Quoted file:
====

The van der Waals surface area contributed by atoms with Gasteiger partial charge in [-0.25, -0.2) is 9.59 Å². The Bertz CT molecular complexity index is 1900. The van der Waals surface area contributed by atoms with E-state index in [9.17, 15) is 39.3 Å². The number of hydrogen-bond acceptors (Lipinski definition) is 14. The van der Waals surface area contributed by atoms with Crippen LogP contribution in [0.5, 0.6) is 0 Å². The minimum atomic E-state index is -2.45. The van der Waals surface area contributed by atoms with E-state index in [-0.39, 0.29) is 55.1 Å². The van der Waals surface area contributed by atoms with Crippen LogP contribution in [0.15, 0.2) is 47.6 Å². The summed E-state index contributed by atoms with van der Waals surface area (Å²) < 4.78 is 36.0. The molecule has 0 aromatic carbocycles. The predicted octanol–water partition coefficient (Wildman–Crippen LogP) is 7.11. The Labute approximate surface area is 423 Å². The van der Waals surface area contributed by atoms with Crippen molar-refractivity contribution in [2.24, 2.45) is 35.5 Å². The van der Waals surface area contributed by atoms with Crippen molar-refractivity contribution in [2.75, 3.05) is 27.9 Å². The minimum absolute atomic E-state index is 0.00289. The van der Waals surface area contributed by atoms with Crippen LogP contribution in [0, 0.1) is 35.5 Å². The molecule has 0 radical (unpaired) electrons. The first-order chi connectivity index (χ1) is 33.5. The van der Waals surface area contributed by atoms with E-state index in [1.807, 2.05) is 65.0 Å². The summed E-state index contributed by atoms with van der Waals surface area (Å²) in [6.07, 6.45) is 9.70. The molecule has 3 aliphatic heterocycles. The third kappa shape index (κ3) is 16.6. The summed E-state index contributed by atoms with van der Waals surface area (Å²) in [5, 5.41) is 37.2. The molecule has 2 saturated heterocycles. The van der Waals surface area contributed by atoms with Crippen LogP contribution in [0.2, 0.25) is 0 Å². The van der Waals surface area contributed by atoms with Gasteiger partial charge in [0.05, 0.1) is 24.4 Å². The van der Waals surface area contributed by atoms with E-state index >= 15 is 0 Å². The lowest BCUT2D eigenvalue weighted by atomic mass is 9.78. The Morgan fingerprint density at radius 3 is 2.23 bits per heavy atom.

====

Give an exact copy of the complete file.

The van der Waals surface area contributed by atoms with Gasteiger partial charge in [-0.25, -0.2) is 9.59 Å². The Bertz CT molecular complexity index is 1900. The van der Waals surface area contributed by atoms with E-state index in [9.17, 15) is 39.3 Å². The number of hydrogen-bond acceptors (Lipinski definition) is 14. The van der Waals surface area contributed by atoms with Crippen LogP contribution in [0.5, 0.6) is 0 Å². The minimum atomic E-state index is -2.45. The van der Waals surface area contributed by atoms with E-state index in [-0.39, 0.29) is 55.1 Å². The van der Waals surface area contributed by atoms with Crippen LogP contribution in [0.15, 0.2) is 47.6 Å². The summed E-state index contributed by atoms with van der Waals surface area (Å²) < 4.78 is 36.0. The molecule has 0 aromatic carbocycles. The predicted octanol–water partition coefficient (Wildman–Crippen LogP) is 7.11. The Labute approximate surface area is 423 Å². The van der Waals surface area contributed by atoms with Crippen molar-refractivity contribution in [2.24, 2.45) is 35.5 Å². The van der Waals surface area contributed by atoms with Crippen molar-refractivity contribution in [2.75, 3.05) is 27.9 Å². The minimum absolute atomic E-state index is 0.00289. The van der Waals surface area contributed by atoms with Crippen LogP contribution in [0, 0.1) is 35.5 Å². The molecule has 0 radical (unpaired) electrons. The first-order chi connectivity index (χ1) is 33.5. The van der Waals surface area contributed by atoms with E-state index in [1.807, 2.05) is 65.0 Å². The summed E-state index contributed by atoms with van der Waals surface area (Å²) in [6.07, 6.45) is 9.70. The molecule has 3 aliphatic heterocycles. The third kappa shape index (κ3) is 16.6. The summed E-state index contributed by atoms with van der Waals surface area (Å²) in [5, 5.41) is 37.2. The molecule has 2 saturated heterocycles. The van der Waals surface area contributed by atoms with Crippen LogP contribution in [0.2, 0.25) is 0 Å². The van der Waals surface area contributed by atoms with Gasteiger partial charge in [0.05, 0.1) is 24.4 Å². The van der Waals surface area contributed by atoms with E-state index >= 15 is 0 Å². The lowest BCUT2D eigenvalue weighted by atomic mass is 9.78. The Morgan fingerprint density at radius 3 is 2.23 bits per heavy atom.